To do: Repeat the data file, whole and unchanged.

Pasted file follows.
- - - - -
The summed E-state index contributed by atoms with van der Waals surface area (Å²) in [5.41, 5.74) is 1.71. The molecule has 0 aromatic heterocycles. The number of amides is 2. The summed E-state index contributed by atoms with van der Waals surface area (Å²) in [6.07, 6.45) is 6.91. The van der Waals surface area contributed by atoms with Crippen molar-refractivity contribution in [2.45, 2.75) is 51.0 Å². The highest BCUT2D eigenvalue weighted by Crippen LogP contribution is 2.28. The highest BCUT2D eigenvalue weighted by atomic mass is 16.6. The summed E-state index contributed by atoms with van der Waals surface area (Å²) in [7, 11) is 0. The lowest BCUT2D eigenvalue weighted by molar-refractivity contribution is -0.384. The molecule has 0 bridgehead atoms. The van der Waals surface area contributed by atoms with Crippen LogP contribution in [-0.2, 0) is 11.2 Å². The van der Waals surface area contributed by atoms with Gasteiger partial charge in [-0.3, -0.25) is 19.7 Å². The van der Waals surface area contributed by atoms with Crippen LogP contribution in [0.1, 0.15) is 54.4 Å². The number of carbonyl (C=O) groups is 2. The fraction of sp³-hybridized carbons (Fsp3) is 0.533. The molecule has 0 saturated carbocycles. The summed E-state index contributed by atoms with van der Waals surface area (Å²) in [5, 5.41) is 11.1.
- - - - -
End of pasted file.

The summed E-state index contributed by atoms with van der Waals surface area (Å²) in [5.41, 5.74) is 1.71. The molecule has 0 aromatic heterocycles. The number of amides is 2. The summed E-state index contributed by atoms with van der Waals surface area (Å²) in [6.07, 6.45) is 6.91. The van der Waals surface area contributed by atoms with Crippen molar-refractivity contribution in [2.45, 2.75) is 51.0 Å². The highest BCUT2D eigenvalue weighted by Crippen LogP contribution is 2.28. The highest BCUT2D eigenvalue weighted by atomic mass is 16.6. The summed E-state index contributed by atoms with van der Waals surface area (Å²) in [7, 11) is 0. The lowest BCUT2D eigenvalue weighted by molar-refractivity contribution is -0.384. The molecule has 0 bridgehead atoms. The van der Waals surface area contributed by atoms with Crippen LogP contribution in [-0.2, 0) is 11.2 Å². The van der Waals surface area contributed by atoms with Gasteiger partial charge in [-0.3, -0.25) is 19.7 Å². The van der Waals surface area contributed by atoms with Crippen LogP contribution in [0.1, 0.15) is 54.4 Å². The number of carbonyl (C=O) groups is 2. The fraction of sp³-hybridized carbons (Fsp3) is 0.533. The molecule has 0 saturated carbocycles. The summed E-state index contributed by atoms with van der Waals surface area (Å²) in [5, 5.41) is 11.1.